Note to Treasury: Your Duty is to Uphold (Not Distort) Cuba Sanctions Law

Thursday, March 10, 2016
President Obama is keen on granting Cuba's Castro dictatorship more concessions next week.

As Reuters reported, even Democratic aides who are generally supportive of Obama's policy are dismayed by this policy folly, particularly as Castro's regime is proving to be more emboldened and repressive.

 "Shouldn't we get something from the Cubans in return?" one asked.

Among the new concessions being considered by Obama officials are: 1). allowing the Castro regime to use U.S. dollars in international transactions; and 2). individual "educational exchanges not involving academic study" to Cuba.

Both of these demands were made by Castro's Minister of Foreign Trade and Investment (and senior intelligence official, DGI), Rodrigo Malmierca, during a speech at the U.S. Chamber of Commerce last month.

Obama is now inexplicably willing to cave to these demands.

But both of these demands require a change in U.S. law, which the Obama Administration does not have the statutory authority to do.

Treasury Department lawyers know this and should not impugn their integrity for the whim of Obama's political staff.

As regards allowing the Castro regime to use the U.S. dollar in international transactions, Obama does not have the statutory authority to issue any such blanket authorization.

Congress has only authorized three types of exempted transactions with the Castro regime -- for telecommunications services, agricultural commodities and medicine/medical devices.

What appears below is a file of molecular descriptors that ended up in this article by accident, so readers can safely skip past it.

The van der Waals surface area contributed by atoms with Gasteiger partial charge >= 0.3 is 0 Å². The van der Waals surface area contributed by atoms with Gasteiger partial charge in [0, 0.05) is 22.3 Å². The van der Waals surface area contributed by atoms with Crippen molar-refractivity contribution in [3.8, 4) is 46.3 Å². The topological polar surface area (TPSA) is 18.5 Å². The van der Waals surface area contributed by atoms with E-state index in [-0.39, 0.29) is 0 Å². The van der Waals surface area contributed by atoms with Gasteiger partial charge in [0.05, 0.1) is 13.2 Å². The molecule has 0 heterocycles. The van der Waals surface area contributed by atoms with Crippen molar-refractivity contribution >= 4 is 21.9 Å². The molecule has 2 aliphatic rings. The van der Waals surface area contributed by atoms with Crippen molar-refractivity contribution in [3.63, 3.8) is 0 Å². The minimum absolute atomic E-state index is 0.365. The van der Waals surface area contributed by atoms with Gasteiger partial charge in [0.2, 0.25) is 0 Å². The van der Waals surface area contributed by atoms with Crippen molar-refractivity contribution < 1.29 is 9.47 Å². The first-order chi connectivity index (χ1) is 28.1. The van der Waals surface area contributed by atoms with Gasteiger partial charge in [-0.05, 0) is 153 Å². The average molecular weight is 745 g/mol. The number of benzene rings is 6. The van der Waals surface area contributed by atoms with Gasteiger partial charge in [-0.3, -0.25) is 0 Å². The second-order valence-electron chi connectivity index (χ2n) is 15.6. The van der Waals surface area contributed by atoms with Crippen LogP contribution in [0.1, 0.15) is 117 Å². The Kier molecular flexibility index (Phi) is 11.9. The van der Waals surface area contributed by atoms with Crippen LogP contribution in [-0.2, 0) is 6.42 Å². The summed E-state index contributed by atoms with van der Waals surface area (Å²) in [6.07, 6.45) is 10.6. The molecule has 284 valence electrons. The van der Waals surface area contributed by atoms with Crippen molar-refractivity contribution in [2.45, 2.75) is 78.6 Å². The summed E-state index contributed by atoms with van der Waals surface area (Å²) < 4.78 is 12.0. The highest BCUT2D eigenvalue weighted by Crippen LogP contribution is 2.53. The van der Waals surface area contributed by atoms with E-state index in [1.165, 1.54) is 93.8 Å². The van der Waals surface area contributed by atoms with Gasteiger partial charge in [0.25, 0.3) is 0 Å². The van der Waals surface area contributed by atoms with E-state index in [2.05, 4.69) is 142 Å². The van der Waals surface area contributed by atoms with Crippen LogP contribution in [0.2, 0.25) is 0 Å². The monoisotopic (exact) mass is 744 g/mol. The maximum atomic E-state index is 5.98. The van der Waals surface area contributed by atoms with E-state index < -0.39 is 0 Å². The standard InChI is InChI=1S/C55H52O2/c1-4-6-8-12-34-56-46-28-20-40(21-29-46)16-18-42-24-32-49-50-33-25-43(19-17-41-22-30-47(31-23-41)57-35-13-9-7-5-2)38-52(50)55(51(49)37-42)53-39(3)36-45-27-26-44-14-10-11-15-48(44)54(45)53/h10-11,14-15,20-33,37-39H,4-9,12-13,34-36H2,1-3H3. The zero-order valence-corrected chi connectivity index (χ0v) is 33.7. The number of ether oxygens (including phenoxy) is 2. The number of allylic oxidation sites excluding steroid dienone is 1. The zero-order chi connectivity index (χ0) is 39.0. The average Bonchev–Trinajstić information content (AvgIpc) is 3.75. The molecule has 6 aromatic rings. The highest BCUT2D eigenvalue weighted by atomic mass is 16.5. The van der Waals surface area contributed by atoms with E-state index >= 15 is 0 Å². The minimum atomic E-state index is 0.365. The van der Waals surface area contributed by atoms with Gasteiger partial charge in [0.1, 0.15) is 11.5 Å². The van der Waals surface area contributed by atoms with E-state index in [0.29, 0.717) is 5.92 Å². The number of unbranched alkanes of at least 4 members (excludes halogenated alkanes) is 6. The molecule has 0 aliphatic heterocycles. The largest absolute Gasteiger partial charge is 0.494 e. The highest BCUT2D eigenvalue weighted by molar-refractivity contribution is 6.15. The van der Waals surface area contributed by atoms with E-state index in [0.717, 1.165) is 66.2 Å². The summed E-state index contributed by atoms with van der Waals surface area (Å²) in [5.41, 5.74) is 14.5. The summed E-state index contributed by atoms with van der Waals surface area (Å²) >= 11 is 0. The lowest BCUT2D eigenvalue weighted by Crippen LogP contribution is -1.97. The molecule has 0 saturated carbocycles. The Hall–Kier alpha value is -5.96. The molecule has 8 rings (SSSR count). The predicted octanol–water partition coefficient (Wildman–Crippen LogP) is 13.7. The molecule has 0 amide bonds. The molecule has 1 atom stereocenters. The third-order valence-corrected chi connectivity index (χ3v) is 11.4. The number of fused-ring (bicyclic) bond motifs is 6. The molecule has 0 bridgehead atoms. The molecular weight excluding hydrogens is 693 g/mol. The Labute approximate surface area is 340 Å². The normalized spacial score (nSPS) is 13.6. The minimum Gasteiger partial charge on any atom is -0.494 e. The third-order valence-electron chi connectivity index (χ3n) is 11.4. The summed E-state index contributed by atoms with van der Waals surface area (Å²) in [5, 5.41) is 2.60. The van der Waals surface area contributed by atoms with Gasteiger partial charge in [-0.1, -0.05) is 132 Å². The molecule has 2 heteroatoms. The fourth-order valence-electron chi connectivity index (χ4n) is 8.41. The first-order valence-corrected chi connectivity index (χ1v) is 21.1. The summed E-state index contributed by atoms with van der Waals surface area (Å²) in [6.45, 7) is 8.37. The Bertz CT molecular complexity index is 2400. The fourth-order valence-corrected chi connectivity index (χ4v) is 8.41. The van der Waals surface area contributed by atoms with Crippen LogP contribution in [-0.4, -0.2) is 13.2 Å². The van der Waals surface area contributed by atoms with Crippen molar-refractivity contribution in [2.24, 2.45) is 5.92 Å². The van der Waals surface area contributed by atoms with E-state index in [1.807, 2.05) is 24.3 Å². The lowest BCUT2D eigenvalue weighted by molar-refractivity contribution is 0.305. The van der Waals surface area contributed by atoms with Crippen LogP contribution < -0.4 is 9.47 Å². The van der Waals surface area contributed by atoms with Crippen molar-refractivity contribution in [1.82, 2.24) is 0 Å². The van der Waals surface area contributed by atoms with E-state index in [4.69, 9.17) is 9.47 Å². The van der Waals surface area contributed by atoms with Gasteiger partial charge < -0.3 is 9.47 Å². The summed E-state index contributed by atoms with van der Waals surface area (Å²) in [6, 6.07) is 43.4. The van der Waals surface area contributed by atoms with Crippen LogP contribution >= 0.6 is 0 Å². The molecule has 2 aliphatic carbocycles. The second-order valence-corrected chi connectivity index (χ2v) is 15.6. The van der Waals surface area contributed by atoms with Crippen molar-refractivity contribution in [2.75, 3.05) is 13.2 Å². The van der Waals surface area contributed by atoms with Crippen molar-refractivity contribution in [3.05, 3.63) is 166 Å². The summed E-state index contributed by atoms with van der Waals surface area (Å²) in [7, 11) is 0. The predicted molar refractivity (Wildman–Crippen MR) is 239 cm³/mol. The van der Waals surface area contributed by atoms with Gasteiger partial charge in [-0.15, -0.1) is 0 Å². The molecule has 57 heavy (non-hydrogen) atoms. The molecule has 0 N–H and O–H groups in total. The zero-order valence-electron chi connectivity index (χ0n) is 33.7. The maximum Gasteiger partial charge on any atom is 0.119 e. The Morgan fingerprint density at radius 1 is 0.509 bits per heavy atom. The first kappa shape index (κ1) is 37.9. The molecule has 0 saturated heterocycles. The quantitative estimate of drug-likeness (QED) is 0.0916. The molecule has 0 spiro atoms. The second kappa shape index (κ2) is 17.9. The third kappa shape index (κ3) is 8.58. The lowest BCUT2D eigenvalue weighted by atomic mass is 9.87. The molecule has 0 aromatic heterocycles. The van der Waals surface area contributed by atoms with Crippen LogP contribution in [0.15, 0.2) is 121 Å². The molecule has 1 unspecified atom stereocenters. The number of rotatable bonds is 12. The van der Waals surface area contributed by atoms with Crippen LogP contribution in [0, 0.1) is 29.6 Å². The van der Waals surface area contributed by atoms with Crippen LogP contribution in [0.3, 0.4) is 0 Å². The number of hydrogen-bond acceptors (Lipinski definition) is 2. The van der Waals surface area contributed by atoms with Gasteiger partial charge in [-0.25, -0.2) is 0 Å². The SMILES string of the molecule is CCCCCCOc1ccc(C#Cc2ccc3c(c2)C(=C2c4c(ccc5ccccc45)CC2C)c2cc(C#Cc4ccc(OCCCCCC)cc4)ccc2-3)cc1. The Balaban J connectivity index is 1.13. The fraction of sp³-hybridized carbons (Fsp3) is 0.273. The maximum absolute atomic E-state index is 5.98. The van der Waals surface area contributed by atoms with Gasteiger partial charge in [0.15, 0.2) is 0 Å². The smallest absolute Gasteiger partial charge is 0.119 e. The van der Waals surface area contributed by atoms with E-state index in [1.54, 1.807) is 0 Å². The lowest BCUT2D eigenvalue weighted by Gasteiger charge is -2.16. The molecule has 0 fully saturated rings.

Allowing the Castro regime to use U.S. dollars in international transactions would be wholly inconsistent with statutory mandates, nor would it promote freedom, democracy or support the Cuban people.

Let's be absolutely clear -- "the Cuban people" are not shuffling dollars through BNP Paribas, ING Group and HSBC Bank. Only the Castro regime and its apparatchiks are able, willing and eager to do so, which (again) inarguably contravenes U.S. interests and statutory mandates.

As regards individual "educational exchanges not involving academic study" to Cuba, the Trade Sanctions Reform Act ('TSRA') defines illegal “tourist activities” as any activity with respect to travel to, from or within Cuba that is not expressly authorized under Section 515.560 of the Cuban Asset Control Regulations ('CACR'), as in effect on June 1, 2000.

Individual "educational exchanges not involving academic study" to Cuba were not expressly authorized by the CACR on June 1, 2000. This category of trips were expressly authorized on June 1, 2000, only under auspices of a sponsoring organization with a full-time itinerary of education exchange activities.

This is not an issue of whether a category of travel to Cuba that was expressly authorized on June 1, 2000 is allowed under a specific or general license. Obama officials now seek to change the category itself, which would squarely place it outside of the scope expressly authorized on June 1, 2000. That would make it an illegal "tourist activity," as defined and banned by Congress.

President Obama's legacy is his prerogative, but the law should remain inviolable.